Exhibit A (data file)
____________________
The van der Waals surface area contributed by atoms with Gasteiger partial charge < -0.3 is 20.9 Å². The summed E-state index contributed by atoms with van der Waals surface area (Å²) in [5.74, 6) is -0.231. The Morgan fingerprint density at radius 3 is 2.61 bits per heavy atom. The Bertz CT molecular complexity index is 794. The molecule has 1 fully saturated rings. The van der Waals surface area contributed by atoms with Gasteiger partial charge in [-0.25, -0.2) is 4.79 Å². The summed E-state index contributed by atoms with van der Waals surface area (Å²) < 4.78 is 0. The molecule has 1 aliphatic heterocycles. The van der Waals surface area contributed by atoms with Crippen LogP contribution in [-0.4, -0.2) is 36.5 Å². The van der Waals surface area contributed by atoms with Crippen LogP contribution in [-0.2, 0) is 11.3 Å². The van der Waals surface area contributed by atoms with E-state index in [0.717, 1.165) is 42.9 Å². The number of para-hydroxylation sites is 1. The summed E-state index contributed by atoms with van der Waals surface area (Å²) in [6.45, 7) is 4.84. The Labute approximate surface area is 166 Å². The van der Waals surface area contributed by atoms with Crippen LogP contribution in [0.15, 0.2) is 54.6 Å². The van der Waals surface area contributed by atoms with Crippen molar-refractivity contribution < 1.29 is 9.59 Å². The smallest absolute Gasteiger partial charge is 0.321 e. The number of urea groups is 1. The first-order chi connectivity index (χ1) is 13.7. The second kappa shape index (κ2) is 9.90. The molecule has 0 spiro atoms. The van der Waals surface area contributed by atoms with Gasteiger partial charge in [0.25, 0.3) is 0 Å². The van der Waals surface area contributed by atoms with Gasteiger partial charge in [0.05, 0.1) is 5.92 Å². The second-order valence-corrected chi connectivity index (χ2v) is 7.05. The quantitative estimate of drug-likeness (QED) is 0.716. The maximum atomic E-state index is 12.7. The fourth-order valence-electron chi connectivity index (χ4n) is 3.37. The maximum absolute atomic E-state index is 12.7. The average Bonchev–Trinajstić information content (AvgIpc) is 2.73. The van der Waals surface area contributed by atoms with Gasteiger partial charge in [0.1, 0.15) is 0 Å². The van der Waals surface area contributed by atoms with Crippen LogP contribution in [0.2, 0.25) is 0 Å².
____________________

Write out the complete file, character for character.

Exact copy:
The van der Waals surface area contributed by atoms with Gasteiger partial charge < -0.3 is 20.9 Å². The summed E-state index contributed by atoms with van der Waals surface area (Å²) in [5.74, 6) is -0.231. The Morgan fingerprint density at radius 3 is 2.61 bits per heavy atom. The Bertz CT molecular complexity index is 794. The molecule has 1 fully saturated rings. The van der Waals surface area contributed by atoms with Gasteiger partial charge in [-0.25, -0.2) is 4.79 Å². The summed E-state index contributed by atoms with van der Waals surface area (Å²) < 4.78 is 0. The molecule has 1 aliphatic heterocycles. The van der Waals surface area contributed by atoms with Crippen LogP contribution in [-0.4, -0.2) is 36.5 Å². The van der Waals surface area contributed by atoms with Crippen LogP contribution in [-0.2, 0) is 11.3 Å². The van der Waals surface area contributed by atoms with E-state index in [0.717, 1.165) is 42.9 Å². The number of para-hydroxylation sites is 1. The summed E-state index contributed by atoms with van der Waals surface area (Å²) in [6.45, 7) is 4.84. The Labute approximate surface area is 166 Å². The van der Waals surface area contributed by atoms with Crippen LogP contribution in [0.15, 0.2) is 54.6 Å². The van der Waals surface area contributed by atoms with Crippen molar-refractivity contribution < 1.29 is 9.59 Å². The smallest absolute Gasteiger partial charge is 0.321 e. The number of urea groups is 1. The first-order chi connectivity index (χ1) is 13.7. The second kappa shape index (κ2) is 9.90. The molecule has 0 spiro atoms. The van der Waals surface area contributed by atoms with Gasteiger partial charge in [0.25, 0.3) is 0 Å². The van der Waals surface area contributed by atoms with Gasteiger partial charge in [0.05, 0.1) is 5.92 Å². The second-order valence-corrected chi connectivity index (χ2v) is 7.05. The quantitative estimate of drug-likeness (QED) is 0.716. The maximum atomic E-state index is 12.7. The fourth-order valence-electron chi connectivity index (χ4n) is 3.37. The maximum absolute atomic E-state index is 12.7. The average Bonchev–Trinajstić information content (AvgIpc) is 2.73. The van der Waals surface area contributed by atoms with Gasteiger partial charge in [0.1, 0.15) is 0 Å². The van der Waals surface area contributed by atoms with Crippen LogP contribution in [0.2, 0.25) is 0 Å².